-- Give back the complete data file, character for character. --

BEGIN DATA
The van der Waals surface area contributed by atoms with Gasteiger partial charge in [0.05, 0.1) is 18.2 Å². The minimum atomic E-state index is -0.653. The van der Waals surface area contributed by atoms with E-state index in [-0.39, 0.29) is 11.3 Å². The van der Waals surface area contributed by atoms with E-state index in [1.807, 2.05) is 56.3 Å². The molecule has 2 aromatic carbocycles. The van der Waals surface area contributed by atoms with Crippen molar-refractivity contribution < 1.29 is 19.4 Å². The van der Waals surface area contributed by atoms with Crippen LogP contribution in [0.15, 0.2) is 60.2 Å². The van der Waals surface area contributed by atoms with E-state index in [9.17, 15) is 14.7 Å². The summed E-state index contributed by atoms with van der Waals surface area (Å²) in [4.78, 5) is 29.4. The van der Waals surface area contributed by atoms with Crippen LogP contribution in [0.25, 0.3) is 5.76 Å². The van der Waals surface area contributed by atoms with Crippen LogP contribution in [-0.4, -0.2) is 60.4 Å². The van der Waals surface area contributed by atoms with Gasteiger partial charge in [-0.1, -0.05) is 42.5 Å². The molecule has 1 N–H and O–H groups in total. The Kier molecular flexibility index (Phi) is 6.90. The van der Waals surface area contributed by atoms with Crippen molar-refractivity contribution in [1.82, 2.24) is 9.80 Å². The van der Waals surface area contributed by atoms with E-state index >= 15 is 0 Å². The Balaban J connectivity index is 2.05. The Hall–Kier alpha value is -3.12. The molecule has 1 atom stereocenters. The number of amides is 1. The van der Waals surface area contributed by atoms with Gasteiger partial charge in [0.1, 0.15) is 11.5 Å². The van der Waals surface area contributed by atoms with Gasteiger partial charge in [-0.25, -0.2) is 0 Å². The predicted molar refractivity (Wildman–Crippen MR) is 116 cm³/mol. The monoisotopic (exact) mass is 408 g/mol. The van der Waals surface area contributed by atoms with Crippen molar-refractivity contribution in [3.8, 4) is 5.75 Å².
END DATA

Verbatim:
The van der Waals surface area contributed by atoms with Gasteiger partial charge in [0.05, 0.1) is 18.2 Å². The minimum atomic E-state index is -0.653. The van der Waals surface area contributed by atoms with E-state index in [-0.39, 0.29) is 11.3 Å². The van der Waals surface area contributed by atoms with E-state index in [1.807, 2.05) is 56.3 Å². The molecule has 2 aromatic carbocycles. The van der Waals surface area contributed by atoms with Crippen molar-refractivity contribution < 1.29 is 19.4 Å². The van der Waals surface area contributed by atoms with Crippen LogP contribution in [0.15, 0.2) is 60.2 Å². The van der Waals surface area contributed by atoms with E-state index in [9.17, 15) is 14.7 Å². The summed E-state index contributed by atoms with van der Waals surface area (Å²) in [4.78, 5) is 29.4. The van der Waals surface area contributed by atoms with Crippen LogP contribution in [0.25, 0.3) is 5.76 Å². The van der Waals surface area contributed by atoms with Crippen LogP contribution in [-0.4, -0.2) is 60.4 Å². The van der Waals surface area contributed by atoms with Gasteiger partial charge in [-0.1, -0.05) is 42.5 Å². The molecule has 1 N–H and O–H groups in total. The Kier molecular flexibility index (Phi) is 6.90. The van der Waals surface area contributed by atoms with Crippen molar-refractivity contribution in [1.82, 2.24) is 9.80 Å². The van der Waals surface area contributed by atoms with E-state index >= 15 is 0 Å². The Balaban J connectivity index is 2.05. The Hall–Kier alpha value is -3.12. The molecule has 1 atom stereocenters. The number of amides is 1. The van der Waals surface area contributed by atoms with Gasteiger partial charge in [0.1, 0.15) is 11.5 Å². The van der Waals surface area contributed by atoms with Gasteiger partial charge in [-0.25, -0.2) is 0 Å². The predicted molar refractivity (Wildman–Crippen MR) is 116 cm³/mol. The monoisotopic (exact) mass is 408 g/mol. The van der Waals surface area contributed by atoms with Crippen molar-refractivity contribution in [3.8, 4) is 5.75 Å².